Interview with Susan Pettem.
Who is Susan, what do you do and for what firm?
A longtime title industry national sales executive for primarily Fidelity National Financial (FNF)-owned title companies, Susan’s legacy business footprint is focused on residential & commercial mortgage and attorney-driven title and escrow transactional business. Although her background initiated in the default space, Susan has expanded her area of expertise to include all types of national RE transactions, both performing and non-performing. Today, Susan is the Senior Vice President, National Sales, at Novare National Settlement Service, headquartered in Irvine, California.
What sets you apart from the competition?
Novare National Settlement Service offers a uniquely customer-centric national title and escrow/closing platform in all states, providing their clients with a streamlined and customized solution for all of their title and closing needs. Backed by the largest title insurance parent company in the nation, Fidelity National Financial (FNF – Ranked 300 on the Fortune 500), Novare National Settlement Service has the ability to write on multiple title insurance underwriters, all owned by Fidelity National Financial.
What is the value of UTA for you?
Susan has been an active member (and board member) of the United Trustees Association (UTA) since early in her career and is appreciative of the unparalleled value of this excellent non-profit organization. The UTA’s focus is on educational excellence for its’ members, deploying legislative advocates in multiple states to keep their members abreast of the latest pending bills and potential mortgage industry-detrimental laws being considered by the state legislators. The organization has a compelling history for positively impacting language on proposed legal initiatives and bills, protecting the industry at large. This, coupled with multiple annual educational conferences and relevant webinars (in addition to excellent networking opportunities for anyone involved in legal non-judicial practices), makes the UTA a must-join.
What motivates you to be a board member?
All of the board members are elected by the members to represent them at the board level. Susan has served in various capacities throughout the years, today focused on managing the Social Media Committee in their exploration of expanding the UTA presence by leveraging social media opportunities to reach a larger audience. Susan’s expertise in the national mortgage front enables her to bring a larger picture perspective to the UTA and give back to the members the value of an ever-expanding organizational platform.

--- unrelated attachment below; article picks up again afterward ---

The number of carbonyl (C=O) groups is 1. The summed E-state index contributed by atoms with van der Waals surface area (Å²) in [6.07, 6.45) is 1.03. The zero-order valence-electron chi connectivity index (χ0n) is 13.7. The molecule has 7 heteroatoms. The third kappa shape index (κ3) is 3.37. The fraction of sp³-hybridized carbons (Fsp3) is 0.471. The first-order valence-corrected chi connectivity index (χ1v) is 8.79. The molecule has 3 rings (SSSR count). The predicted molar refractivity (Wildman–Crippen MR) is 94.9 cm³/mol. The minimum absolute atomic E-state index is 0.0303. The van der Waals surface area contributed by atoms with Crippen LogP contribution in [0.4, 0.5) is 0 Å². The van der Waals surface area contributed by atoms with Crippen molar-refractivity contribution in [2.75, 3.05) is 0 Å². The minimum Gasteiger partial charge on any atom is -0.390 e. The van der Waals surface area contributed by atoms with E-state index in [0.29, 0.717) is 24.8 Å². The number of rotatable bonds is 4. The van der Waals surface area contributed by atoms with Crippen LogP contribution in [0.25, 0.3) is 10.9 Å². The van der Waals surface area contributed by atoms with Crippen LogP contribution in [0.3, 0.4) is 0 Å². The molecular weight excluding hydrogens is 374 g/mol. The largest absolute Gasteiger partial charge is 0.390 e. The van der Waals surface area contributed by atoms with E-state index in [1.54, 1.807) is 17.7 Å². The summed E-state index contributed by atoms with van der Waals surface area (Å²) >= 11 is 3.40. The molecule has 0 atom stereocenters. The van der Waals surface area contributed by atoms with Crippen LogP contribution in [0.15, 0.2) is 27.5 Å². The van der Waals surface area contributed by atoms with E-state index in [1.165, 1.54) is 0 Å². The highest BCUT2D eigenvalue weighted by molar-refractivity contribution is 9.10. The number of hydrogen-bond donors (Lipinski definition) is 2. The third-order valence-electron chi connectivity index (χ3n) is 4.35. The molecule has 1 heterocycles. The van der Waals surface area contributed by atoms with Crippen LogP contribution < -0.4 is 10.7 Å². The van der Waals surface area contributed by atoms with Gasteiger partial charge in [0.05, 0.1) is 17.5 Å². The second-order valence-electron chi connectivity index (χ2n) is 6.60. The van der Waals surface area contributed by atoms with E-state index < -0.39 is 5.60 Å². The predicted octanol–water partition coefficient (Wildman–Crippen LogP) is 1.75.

If you could change or revise one thing about the default industry, what would it be?
At the top of Susan’s wish-list would be the ability, as a title industry, to provide uniformity of services & fees regardless of county and state, for document recording. Today, fees vary wildly according to geographical jurisdiction and are ever changing subject to local county & state-level government taxing authorities. Additionally, she looks forward to the ability to offer clients RON (Remote Online Notary) in all states to expedite the closing process. Today, a group of hold-out states remain, opposing this practice despite the benefits to all parties to the real estate transaction. The expectation is that one of those states, California, will adopt RON in 2022.
What is your vision for our industry over the next 12 months?
With the continued high-priced national residential real estate market, the anticipation tends to be for the market to continue in a similar pattern as 2021. Both residential and commercial transactions appear to have rebounded and industry KPI would indicate that not a lot of fluctuations will occur. The larger question has been around the non-performing residential mortgages and borrowers impacted by the pandemic moratoriums. Given the housing shortages prevalent nationwide, this may not be as impactful to the default industry as initially expected. With the still-continued rise in equity, residential property sales should probably continue to be strong, with some caveats.